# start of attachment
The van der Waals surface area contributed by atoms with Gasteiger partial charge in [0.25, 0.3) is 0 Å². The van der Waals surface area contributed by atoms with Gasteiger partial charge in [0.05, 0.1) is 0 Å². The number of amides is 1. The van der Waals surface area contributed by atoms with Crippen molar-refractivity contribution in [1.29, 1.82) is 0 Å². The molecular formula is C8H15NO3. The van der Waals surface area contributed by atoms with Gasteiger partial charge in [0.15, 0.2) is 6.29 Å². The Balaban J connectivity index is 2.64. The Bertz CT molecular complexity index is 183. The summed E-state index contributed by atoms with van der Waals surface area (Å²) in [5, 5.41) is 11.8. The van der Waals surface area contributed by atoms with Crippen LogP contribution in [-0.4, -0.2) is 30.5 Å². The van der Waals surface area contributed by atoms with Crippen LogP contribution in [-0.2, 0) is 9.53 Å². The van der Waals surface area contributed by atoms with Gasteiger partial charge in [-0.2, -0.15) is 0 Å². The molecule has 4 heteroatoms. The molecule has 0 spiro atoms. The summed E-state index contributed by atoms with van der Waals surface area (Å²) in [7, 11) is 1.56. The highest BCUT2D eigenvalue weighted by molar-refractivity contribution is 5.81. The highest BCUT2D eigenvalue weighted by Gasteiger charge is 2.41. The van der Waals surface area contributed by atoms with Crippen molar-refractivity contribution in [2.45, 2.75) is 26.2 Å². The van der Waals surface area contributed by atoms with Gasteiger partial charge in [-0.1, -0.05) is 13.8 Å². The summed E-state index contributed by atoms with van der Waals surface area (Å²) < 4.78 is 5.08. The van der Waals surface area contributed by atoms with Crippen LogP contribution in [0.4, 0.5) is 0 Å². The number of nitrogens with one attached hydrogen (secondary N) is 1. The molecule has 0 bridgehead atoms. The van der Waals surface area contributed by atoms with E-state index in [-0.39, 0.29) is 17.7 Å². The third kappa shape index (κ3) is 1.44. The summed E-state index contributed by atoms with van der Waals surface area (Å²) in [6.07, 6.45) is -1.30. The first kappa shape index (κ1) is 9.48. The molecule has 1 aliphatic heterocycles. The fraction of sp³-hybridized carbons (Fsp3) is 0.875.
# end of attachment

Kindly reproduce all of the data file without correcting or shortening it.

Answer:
The van der Waals surface area contributed by atoms with Gasteiger partial charge in [0.25, 0.3) is 0 Å². The van der Waals surface area contributed by atoms with Gasteiger partial charge in [0.05, 0.1) is 0 Å². The number of amides is 1. The van der Waals surface area contributed by atoms with Crippen molar-refractivity contribution in [1.29, 1.82) is 0 Å². The molecular formula is C8H15NO3. The van der Waals surface area contributed by atoms with Gasteiger partial charge in [0.15, 0.2) is 6.29 Å². The Balaban J connectivity index is 2.64. The Bertz CT molecular complexity index is 183. The summed E-state index contributed by atoms with van der Waals surface area (Å²) in [5, 5.41) is 11.8. The van der Waals surface area contributed by atoms with Crippen LogP contribution in [-0.4, -0.2) is 30.5 Å². The van der Waals surface area contributed by atoms with Crippen LogP contribution in [-0.2, 0) is 9.53 Å². The van der Waals surface area contributed by atoms with Gasteiger partial charge in [-0.2, -0.15) is 0 Å². The molecule has 4 heteroatoms. The molecule has 0 spiro atoms. The summed E-state index contributed by atoms with van der Waals surface area (Å²) in [7, 11) is 1.56. The highest BCUT2D eigenvalue weighted by molar-refractivity contribution is 5.81. The highest BCUT2D eigenvalue weighted by Gasteiger charge is 2.41. The van der Waals surface area contributed by atoms with Crippen molar-refractivity contribution in [2.45, 2.75) is 26.2 Å². The van der Waals surface area contributed by atoms with Gasteiger partial charge in [-0.1, -0.05) is 13.8 Å². The summed E-state index contributed by atoms with van der Waals surface area (Å²) < 4.78 is 5.08. The van der Waals surface area contributed by atoms with Crippen LogP contribution in [0.4, 0.5) is 0 Å². The number of nitrogens with one attached hydrogen (secondary N) is 1. The molecule has 0 bridgehead atoms. The van der Waals surface area contributed by atoms with E-state index in [-0.39, 0.29) is 17.7 Å². The third kappa shape index (κ3) is 1.44. The summed E-state index contributed by atoms with van der Waals surface area (Å²) in [6.07, 6.45) is -1.30. The first kappa shape index (κ1) is 9.48. The molecule has 1 aliphatic heterocycles. The fraction of sp³-hybridized carbons (Fsp3) is 0.875.